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The Manchurian invasion showed that a Great Power using force, contrary to the Covenant, could only be stopped bygreater force, of which was found lacking.1.) The Corfu Incident (1923)In the Corfu Incident of 1923 involving Italy and Greece, Italy refused to accept the authorityof the League.Mussolini over-reacted to the news of the murder of the Italian soldiers. He used force todemand compensation from the Greek government.When this was not immediately forthcoming, he shelled and then captured the Greek islandof Corfu. Greece protested to the League of Nations.The League seemed unable or unwilling to respond. Italy was one of the four permanentmembers of the Council and so the League trod carefully.The Corfu Incident was seen as serious failure for the League in the 1920s. It showed thatpowerful nations could still bully a less powerful neighbour.The dispute was finally settled through the mediation of Britain and France.2.) Invasion of Manchuria (1931)Japan ignored the League when it seized Manchuria in 1931 and whenit invaded China in 1937.In 1931, China appealed to the League of Nations which condemnedJapan and ordered its troops to be withdrawn.When Japan refused, the League appointed a commission under LordLytton which decided in 1932 that there were faults on both sides andsuggested that Manchuria be governed by the League.However, Japan rejected this and withdrew from the League in March1933.The League had some points to its CREDITover Manchuria. Japan’saggression had been fairly assessed, and then made public to thewhole world. Japan had been condemned and from 1932 onwards,Japan was to be isolated until it found friends in the Fascist dictators.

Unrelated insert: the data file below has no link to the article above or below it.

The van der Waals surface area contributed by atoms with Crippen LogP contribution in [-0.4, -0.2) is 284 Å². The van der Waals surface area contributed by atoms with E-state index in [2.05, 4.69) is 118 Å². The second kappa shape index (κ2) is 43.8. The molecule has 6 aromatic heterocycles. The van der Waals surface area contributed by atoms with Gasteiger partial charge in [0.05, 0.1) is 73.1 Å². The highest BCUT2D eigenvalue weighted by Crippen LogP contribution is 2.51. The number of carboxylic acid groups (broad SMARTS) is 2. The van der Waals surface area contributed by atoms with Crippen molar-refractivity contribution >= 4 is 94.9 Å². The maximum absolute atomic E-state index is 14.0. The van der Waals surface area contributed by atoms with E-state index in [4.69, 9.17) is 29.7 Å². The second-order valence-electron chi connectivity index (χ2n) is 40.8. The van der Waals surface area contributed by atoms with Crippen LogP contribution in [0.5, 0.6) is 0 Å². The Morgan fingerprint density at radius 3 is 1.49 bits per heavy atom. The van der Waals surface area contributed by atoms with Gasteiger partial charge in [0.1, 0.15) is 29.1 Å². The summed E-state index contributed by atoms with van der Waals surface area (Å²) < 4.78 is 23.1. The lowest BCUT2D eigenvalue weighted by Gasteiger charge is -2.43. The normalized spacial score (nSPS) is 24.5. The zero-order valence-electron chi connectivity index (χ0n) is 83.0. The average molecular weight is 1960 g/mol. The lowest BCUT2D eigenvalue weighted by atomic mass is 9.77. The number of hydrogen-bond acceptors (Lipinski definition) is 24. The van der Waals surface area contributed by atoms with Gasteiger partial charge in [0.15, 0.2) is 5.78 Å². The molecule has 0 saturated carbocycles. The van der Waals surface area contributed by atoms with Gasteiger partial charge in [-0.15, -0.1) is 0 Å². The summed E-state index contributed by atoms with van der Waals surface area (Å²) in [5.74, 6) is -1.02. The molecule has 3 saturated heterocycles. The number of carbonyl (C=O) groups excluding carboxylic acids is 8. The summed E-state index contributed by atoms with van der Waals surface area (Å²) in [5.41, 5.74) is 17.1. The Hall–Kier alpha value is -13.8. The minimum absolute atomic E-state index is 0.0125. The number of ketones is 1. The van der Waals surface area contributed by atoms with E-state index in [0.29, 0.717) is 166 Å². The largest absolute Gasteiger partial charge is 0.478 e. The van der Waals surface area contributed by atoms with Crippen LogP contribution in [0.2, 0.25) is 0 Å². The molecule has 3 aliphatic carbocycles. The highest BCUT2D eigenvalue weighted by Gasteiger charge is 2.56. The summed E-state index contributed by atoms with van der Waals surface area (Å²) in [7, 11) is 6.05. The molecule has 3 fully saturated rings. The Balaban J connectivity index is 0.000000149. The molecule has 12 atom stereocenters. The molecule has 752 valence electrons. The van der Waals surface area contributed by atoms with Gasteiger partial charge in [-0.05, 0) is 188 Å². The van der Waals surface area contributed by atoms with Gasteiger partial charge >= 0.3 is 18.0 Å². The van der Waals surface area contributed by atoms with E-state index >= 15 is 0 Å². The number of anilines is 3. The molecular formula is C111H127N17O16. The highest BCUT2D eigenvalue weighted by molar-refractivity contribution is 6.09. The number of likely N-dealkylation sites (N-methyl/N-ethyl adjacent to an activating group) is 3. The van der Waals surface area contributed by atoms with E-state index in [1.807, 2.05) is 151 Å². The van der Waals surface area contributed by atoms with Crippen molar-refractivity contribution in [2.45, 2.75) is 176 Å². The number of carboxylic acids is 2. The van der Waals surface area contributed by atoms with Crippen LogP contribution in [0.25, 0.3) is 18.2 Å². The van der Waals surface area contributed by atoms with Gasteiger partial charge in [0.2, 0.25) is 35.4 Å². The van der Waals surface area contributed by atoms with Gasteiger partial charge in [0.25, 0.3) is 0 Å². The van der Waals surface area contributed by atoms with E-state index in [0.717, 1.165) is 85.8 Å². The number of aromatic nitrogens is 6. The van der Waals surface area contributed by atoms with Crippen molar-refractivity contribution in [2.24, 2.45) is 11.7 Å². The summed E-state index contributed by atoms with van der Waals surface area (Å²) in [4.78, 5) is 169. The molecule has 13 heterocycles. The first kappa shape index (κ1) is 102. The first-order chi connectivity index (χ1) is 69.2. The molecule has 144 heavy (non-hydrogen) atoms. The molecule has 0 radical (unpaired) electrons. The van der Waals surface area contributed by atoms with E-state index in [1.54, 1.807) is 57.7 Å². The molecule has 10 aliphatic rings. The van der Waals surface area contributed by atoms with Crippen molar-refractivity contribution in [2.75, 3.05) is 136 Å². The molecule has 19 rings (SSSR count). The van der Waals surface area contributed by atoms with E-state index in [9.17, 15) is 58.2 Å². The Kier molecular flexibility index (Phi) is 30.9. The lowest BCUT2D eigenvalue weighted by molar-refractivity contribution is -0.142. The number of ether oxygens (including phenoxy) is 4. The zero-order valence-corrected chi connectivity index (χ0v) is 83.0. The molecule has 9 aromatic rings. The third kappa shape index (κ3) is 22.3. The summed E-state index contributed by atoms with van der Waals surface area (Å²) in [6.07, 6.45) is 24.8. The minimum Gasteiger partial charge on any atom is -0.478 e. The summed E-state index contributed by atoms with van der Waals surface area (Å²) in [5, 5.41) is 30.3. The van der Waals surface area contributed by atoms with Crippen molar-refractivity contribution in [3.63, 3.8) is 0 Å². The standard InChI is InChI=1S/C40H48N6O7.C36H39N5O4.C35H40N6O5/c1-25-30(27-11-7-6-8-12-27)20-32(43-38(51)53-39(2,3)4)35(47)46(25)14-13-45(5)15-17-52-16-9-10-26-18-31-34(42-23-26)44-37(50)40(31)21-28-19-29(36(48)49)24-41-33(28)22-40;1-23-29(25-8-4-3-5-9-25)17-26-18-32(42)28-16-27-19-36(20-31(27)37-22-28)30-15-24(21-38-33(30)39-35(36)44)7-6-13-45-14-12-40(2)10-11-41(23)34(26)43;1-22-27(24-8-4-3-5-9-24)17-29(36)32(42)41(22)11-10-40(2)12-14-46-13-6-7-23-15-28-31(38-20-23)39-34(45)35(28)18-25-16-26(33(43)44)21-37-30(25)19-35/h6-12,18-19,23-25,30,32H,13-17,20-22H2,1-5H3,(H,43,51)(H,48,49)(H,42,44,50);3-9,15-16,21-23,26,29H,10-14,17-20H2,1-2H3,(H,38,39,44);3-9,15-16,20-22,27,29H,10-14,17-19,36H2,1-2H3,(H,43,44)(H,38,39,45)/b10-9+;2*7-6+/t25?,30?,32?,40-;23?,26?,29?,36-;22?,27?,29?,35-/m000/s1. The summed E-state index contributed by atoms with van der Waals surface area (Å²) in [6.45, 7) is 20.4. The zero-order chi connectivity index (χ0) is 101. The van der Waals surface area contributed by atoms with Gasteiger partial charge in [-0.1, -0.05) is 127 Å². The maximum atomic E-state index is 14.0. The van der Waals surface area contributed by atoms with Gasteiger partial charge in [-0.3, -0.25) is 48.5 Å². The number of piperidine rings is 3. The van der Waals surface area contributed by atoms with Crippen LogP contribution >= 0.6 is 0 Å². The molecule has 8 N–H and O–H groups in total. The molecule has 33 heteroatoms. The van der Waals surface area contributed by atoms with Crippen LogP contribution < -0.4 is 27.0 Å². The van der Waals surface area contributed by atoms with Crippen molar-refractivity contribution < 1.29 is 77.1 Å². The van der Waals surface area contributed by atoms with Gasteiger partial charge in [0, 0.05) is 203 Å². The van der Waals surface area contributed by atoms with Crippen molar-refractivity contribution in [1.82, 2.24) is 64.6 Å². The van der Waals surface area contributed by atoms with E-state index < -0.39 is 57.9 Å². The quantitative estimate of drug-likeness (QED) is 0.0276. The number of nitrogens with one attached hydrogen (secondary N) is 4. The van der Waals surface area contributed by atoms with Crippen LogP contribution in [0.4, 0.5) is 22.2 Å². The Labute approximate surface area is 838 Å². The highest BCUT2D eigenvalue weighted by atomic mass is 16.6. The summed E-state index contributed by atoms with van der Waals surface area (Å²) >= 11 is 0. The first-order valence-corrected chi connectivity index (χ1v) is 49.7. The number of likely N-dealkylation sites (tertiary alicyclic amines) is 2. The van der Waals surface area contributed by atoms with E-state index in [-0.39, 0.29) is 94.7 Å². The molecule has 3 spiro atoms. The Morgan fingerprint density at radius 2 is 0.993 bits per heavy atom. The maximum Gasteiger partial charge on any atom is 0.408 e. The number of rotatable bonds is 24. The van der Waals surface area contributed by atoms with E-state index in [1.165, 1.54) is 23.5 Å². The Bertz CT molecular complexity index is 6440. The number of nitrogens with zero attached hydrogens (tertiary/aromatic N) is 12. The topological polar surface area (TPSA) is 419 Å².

07/05/16 09:45The League of Nations - IGCSE HistoryPage 6 of 12The sanctions did not include a ban on exports of oil, coal and steel to Italy. Moreover, Britain and France dragged their feet over ascheme to prevent Italy’s obtaining oil.Members not only feared that the Americans would not support the sanctions, they also feared their own economic interestswould be damaged. Some nations like Germany and the USA were not involved. Their firms continued their trade with Italy.The sanctions were thus incomplete: they caused some shortages in Italy but failed to halt the Italian war effort.More important still, the Suez Canal which was owned by Britain and France was not closed to Mussolini’s ships although the canalwas the Italians’ main supply route to Abyssinia and closing it could have ended the Abyssinian campaign very quickly. Italy wasallowed to make use of the Suez Canal to reach their supply ships. This could only have been enforced by Britain and France, butthey did not suggest it. This failure was fatal for Abyssinia.